It’s scary to imagine, but most people will experience at least one late or inaccurate medical diagnosis during their lifetime. For many, this error will have life-altering and often life-threatening consequences, which can be fertile ground for a medical malpractice lawsuit.

In fact, the problem is more serious than originally thought, according to a report spotlighted on NBC News. And to make matters worse, doctors and hospitals are trying to keep the problem under the radar.

According to findings from the National Academy of Medicine:

  • Each year, at least 5 percent of American adults who seek outpatient treatment get an incorrect diagnosis.
  • Diagnosis mistakes contribute to about 10 percent of patient deaths.
  • Diagnosis errors make up 6 to 17 percent of adverse events in hospitals.

However, the report also suggests that several steps can be taken to help reduce the number of incorrect or late diagnoses:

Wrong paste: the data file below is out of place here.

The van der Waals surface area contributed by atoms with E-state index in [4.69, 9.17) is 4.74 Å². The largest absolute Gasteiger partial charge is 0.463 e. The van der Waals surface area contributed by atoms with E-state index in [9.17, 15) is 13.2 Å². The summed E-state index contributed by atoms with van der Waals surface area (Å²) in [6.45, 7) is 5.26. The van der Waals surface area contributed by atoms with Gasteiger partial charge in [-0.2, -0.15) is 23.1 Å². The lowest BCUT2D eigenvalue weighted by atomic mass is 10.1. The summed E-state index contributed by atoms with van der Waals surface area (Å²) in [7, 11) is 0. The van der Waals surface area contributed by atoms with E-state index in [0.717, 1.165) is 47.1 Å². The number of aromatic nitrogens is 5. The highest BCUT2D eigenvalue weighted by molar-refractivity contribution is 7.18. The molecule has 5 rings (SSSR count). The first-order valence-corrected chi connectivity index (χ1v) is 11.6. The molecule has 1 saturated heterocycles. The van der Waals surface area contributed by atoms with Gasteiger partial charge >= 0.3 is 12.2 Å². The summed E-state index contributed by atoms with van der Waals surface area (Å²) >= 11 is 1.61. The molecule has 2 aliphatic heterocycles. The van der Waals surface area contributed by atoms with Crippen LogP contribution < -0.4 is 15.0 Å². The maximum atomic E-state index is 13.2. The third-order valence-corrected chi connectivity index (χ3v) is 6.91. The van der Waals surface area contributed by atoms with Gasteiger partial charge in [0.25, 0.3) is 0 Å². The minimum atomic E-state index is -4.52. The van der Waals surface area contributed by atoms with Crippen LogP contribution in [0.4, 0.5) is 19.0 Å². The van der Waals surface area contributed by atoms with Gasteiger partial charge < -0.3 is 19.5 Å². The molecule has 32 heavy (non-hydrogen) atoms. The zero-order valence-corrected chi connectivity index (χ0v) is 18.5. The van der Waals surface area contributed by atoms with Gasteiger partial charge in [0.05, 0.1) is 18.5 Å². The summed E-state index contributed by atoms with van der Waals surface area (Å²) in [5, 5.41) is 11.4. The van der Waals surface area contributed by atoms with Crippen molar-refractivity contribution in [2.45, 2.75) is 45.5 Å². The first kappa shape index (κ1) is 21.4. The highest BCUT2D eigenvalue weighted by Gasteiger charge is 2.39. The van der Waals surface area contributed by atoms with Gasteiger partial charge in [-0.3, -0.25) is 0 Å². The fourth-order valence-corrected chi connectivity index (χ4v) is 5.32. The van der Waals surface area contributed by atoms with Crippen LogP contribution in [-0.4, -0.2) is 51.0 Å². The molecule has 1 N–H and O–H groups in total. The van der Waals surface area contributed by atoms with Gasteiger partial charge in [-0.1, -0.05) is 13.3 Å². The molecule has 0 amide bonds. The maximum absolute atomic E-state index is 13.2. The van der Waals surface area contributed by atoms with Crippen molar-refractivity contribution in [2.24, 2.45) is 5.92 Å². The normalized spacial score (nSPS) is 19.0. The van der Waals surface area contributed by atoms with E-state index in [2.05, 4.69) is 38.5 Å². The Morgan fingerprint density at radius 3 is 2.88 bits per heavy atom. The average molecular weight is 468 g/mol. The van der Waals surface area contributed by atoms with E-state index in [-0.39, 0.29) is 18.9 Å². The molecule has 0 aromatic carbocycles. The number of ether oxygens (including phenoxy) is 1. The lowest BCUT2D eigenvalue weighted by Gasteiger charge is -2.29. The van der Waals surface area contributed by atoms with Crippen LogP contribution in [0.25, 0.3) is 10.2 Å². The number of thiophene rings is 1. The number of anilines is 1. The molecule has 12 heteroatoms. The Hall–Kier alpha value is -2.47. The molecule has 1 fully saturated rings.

• Pathologists and radiologists need to be more involved in a patient’s diagnosis.
  • Health care professionals need to return to conducting autopsies.
  • Hospitals need to implement tougher guidelines and medical professionals need better training.
  • Available medical technology needs to be used more effectively and efficiently.

Unfortunately, doctors and hospitals do not necessarily support these recommendations.

In fact, it will take a major culture shift in the medical profession to get hospitals and health care providers to willingly fess up to their mistakes. Until then, one thing is certain: the inaccurate and too-late diagnoses will continue.